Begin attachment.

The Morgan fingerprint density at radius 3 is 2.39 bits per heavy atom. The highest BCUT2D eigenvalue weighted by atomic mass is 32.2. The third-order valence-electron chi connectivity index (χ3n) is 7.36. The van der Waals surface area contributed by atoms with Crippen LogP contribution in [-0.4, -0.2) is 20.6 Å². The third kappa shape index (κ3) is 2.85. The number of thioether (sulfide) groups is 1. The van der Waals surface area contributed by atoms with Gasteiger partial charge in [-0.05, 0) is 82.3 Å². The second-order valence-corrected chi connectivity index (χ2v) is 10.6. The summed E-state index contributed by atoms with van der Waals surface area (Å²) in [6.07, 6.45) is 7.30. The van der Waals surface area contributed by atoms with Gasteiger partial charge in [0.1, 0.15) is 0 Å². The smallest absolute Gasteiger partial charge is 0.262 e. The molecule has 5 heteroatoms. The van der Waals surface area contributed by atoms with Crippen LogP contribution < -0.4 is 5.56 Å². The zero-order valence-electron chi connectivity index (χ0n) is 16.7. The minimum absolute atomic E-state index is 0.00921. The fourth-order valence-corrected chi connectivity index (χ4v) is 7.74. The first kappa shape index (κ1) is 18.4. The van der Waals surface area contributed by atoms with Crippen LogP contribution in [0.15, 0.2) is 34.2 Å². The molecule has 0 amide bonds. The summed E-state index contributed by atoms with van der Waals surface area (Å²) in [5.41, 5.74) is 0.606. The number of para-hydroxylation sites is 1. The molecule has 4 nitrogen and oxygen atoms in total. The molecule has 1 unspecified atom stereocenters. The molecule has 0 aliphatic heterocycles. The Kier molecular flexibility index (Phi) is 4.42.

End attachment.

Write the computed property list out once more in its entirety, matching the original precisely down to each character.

The Morgan fingerprint density at radius 3 is 2.39 bits per heavy atom. The highest BCUT2D eigenvalue weighted by atomic mass is 32.2. The third-order valence-electron chi connectivity index (χ3n) is 7.36. The van der Waals surface area contributed by atoms with Crippen LogP contribution in [-0.4, -0.2) is 20.6 Å². The third kappa shape index (κ3) is 2.85. The number of thioether (sulfide) groups is 1. The van der Waals surface area contributed by atoms with Gasteiger partial charge in [-0.05, 0) is 82.3 Å². The second-order valence-corrected chi connectivity index (χ2v) is 10.6. The summed E-state index contributed by atoms with van der Waals surface area (Å²) in [6.07, 6.45) is 7.30. The van der Waals surface area contributed by atoms with Gasteiger partial charge in [0.1, 0.15) is 0 Å². The smallest absolute Gasteiger partial charge is 0.262 e. The molecule has 5 heteroatoms. The van der Waals surface area contributed by atoms with Crippen LogP contribution < -0.4 is 5.56 Å². The zero-order valence-electron chi connectivity index (χ0n) is 16.7. The minimum absolute atomic E-state index is 0.00921. The fourth-order valence-corrected chi connectivity index (χ4v) is 7.74. The first kappa shape index (κ1) is 18.4. The van der Waals surface area contributed by atoms with Crippen LogP contribution in [0.15, 0.2) is 34.2 Å². The molecule has 0 amide bonds. The summed E-state index contributed by atoms with van der Waals surface area (Å²) in [5.41, 5.74) is 0.606. The number of para-hydroxylation sites is 1. The molecule has 4 nitrogen and oxygen atoms in total. The molecule has 1 unspecified atom stereocenters. The molecule has 0 aliphatic heterocycles. The Kier molecular flexibility index (Phi) is 4.42.